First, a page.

Impact of Long-Range Dependent Traffic in IoT Local Wireless Networks on Backhaul Link Performance

  • Przemyslaw WlodarskiEmail author
Conference paper
Part of the Lecture Notes in Computer Science book series (LNCS, volume 12141)


Performance evaluation in Internet of Things (IoT) networks is becoming more and more important due to the increasing demand for quality of service (QoS). In addition to basic statistical properties based on the distribution of interarrival times of packets, actual network traffic exhibits correlations over a wide range of time scales associated with long-range dependence (LRD). This article focuses on examining the impact of both LRD and number of nodes that transmit packets in a typical IoT wireless local network, on performance of the backhaul link. The analysis of latency and packet loss led to an interesting observation that the aggregation of packet streams, originating from single nodes, lowers the importance of LRD, even causing an underestimation of performance results when compared to the queueing system with Markovian input.


IoT wireless network Backhaul link Long-range dependence Traffic analysis Performance evaluation 

1 Introduction and Related Work

Internet of Things (IoT) wireless networks integrate many physical devices and sensors that send data through wire or wireless connections and have different architectures (e.g. fog, edge, cloud). Because of the heterogeneity of IoT systems it is not easy task to design reliable and efficient communication systems [8]. One of the big issue is energy consumption, which depends on: incorrect selection of the microcontroller, energy-inefficient software [3] or communication protocol parameters [12]. Another big issue is the impact of offered load on quality of service (QoS) and quality of experience (QoE), especially for interactive or streaming services. There are two main measures in terms of QoS that relate to end-to-end connection performance: packet loss and latency. This article presents the results of these measures for different scenarios, taking into account long-range dependent (LRD) feature of the traffic.

Wireless communication in IoT networks is usually based on one of the Medium Access Control (MAC) protocols: Time Division Multiple Access (TDMA) or Carrier Sense Multiple Access with Collision Avoidance (CSMA/CA). In TDMA protocol each node is assigned a time slot for data transmission in a predetermined order. The main disadvantage of this system is that it requires accurate synchronization, which reduces the efficiency of the entire system. The second MAC protocol widely used in IoT systems is well known CSMA/CA (example use: IEEE 802.11 family, IEEE 802.15.4, etc.), that was extensively studied in many articles. Comprehensive study on the throughput, delay and stability performance of CSMA networks was presented in [6]. The problem of stable throughput and bounded mean delay was discussed in [24]. Another interesting contribution in the area of CSMA/CA protocols was a proposition of Handshake Sense Multiple Access with Collision Avoidance (HSMA/CA) protocol [19], which protects a densely deployed network from the classical hidden and exposed terminal problems. This idea was developed using Markov modeling and simulations. Recently, authors of [9] considered maximum effective throughput and suggested that the minimum mean access delay parameter of CSMA/CA system is of great practical interest.

Network traffic affects the reliability and performance of a network. Information on the statistical distribution of interarrival times of packets is not sufficient for evaluation of network performance, since actual network traffic exhibits second-order properties associated with long-range dependence (LRD) [1, 20]. It is very important to consider LRD, because of the impact on queueing performance [16]. Many models were developed from the properties of fractional Gaussian noise [17] or fractional autoregressive moving average process [4]. One of the most popular model that incorporates LRD properties is on/off source, recently analyzed in [25]. There is also a modified version of the Pareto on/off model [13], which is used further in this article.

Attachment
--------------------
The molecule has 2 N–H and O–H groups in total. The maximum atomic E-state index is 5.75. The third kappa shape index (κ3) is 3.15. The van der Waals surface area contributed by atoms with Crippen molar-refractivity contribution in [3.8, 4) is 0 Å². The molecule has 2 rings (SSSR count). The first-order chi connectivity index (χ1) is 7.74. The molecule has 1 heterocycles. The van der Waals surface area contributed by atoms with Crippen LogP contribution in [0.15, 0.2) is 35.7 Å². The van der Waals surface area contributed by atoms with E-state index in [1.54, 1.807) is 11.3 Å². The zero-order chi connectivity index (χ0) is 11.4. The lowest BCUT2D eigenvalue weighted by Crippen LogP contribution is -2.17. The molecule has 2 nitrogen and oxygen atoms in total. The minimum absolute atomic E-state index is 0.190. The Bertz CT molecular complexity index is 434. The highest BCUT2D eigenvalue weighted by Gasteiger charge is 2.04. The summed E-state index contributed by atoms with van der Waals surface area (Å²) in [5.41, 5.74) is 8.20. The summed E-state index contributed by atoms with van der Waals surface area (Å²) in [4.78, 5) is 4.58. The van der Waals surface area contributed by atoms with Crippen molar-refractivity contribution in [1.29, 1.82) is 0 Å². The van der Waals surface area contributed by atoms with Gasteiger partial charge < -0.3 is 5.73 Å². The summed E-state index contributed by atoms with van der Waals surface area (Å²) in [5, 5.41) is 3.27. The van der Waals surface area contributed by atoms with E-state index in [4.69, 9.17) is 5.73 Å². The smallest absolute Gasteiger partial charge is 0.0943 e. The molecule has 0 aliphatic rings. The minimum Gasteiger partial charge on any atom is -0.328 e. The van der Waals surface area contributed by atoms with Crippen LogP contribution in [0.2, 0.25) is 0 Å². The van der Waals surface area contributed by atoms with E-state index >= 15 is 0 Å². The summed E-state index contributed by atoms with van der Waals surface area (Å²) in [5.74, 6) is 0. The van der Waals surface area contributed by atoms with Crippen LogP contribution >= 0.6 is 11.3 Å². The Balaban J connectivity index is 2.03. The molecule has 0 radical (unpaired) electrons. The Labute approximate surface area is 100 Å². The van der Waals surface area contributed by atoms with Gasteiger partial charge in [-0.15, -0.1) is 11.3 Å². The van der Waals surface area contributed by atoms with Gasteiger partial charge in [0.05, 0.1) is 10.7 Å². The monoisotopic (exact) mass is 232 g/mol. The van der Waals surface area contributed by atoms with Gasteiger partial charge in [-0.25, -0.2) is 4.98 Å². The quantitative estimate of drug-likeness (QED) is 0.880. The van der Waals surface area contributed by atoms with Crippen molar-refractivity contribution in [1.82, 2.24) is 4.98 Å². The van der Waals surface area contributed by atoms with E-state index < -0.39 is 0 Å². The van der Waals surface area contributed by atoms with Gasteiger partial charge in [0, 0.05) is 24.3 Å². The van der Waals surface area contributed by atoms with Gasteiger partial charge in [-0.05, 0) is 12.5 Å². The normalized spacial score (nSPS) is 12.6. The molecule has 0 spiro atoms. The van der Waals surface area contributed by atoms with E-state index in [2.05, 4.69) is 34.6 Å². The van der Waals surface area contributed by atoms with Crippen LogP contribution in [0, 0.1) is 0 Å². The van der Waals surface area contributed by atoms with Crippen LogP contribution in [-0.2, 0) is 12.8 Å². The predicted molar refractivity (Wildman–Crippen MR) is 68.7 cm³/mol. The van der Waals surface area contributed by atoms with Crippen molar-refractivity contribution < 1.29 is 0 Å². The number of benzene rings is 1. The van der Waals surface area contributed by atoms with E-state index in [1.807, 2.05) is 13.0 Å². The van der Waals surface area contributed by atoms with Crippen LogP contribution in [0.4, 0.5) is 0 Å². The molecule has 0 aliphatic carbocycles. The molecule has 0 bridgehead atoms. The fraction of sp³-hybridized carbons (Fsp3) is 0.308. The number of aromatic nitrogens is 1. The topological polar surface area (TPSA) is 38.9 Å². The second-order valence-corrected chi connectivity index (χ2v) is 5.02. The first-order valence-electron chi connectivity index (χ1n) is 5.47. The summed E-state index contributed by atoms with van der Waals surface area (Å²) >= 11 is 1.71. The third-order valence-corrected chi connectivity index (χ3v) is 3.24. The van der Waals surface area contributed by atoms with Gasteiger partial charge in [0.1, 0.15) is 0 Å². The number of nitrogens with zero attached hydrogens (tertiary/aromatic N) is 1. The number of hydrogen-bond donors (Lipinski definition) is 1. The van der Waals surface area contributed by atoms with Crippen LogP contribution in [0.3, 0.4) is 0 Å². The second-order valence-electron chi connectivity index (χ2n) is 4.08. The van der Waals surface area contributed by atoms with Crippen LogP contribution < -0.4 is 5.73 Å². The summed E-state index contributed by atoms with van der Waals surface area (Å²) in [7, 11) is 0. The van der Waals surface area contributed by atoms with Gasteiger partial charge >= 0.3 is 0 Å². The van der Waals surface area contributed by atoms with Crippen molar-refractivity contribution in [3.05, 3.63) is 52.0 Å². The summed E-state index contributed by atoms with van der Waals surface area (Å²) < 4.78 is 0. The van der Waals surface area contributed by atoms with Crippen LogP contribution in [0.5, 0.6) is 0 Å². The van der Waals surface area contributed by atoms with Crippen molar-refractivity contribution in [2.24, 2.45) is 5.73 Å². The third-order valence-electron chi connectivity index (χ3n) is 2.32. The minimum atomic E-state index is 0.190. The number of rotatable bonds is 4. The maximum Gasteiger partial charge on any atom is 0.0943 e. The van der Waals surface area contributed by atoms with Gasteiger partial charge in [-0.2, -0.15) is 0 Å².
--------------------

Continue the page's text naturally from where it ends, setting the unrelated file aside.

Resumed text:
Network traffic analysis and modeling is crucial for design and implementation of efficient and reliable transmission networks. It helps explain possible problems before they occur. The simulation results can be used to identify anomalies [5, 7, 10] or detect Distributed Denial of Service flood attacks [11, 15]. Furthermore, most of the symptoms that lead to congestion and high level of packet loss rate can be detected in the simulation process of network traffic [2, 23].

Experimenting with physical devices is uneconomical in the first phase of the project, especially if the number of devices is large. Therefore, the simulation approach is optimal in developing new methods and testing new scenarios. For the purposes of this article, all simulations were carried out using OMNeT++ framework [21, 22], which is a powerful open-source discrete event simulation tool. In fact, it is component-based C++ simulation library and framework, but instead of providing components specifically for computer networks, it includes generic component architecture to create any simulation.

The article is organized as follows. Next section characterizes basic properties of long-range dependence and introduces estimation methods used in further sections of this paper. Section 3 presents considered network structure as well as the model of network traffic generated by single node. In addition, it contains all the statistics for the reference queueing system, which are further studied from the point of view of performance evaluation. In Sect. 4, the results obtained for the analyzed network are then compared with the corresponding statistics of a commonly used queueing model described in Sect. 3.3.

2 Long-Range Dependence

2.1 Basic Properties

In order to explain the concept of long-range dependence (LRD), one needs to take a closer look at the stochastic process for different time scales. Let Y(t) be the stationary stochastic process. The following simple equation describes the relationship for the process that is rescaled in time:
$$\begin{aligned} Y(at) \overset{d}{=} a^H Y(t), \quad a>0, \end{aligned}$$
where a is a stretching factor and H is the Hurst exponent and \(\overset{d}{=}\) denotes equality in distributions. If \(0.5< H < 1\) then second-order properties associated with correlation structure are preserved regardless of scaling in time and the process becomes LRD. The higher value of H the stronger dependence. The autocorrelation function for the incremental process \(X(i) = Y(i) - Y(i-1)\), \(i=1,2,...\), which reflects the similarity between X(i) and \(X(i+k)\), has the following form: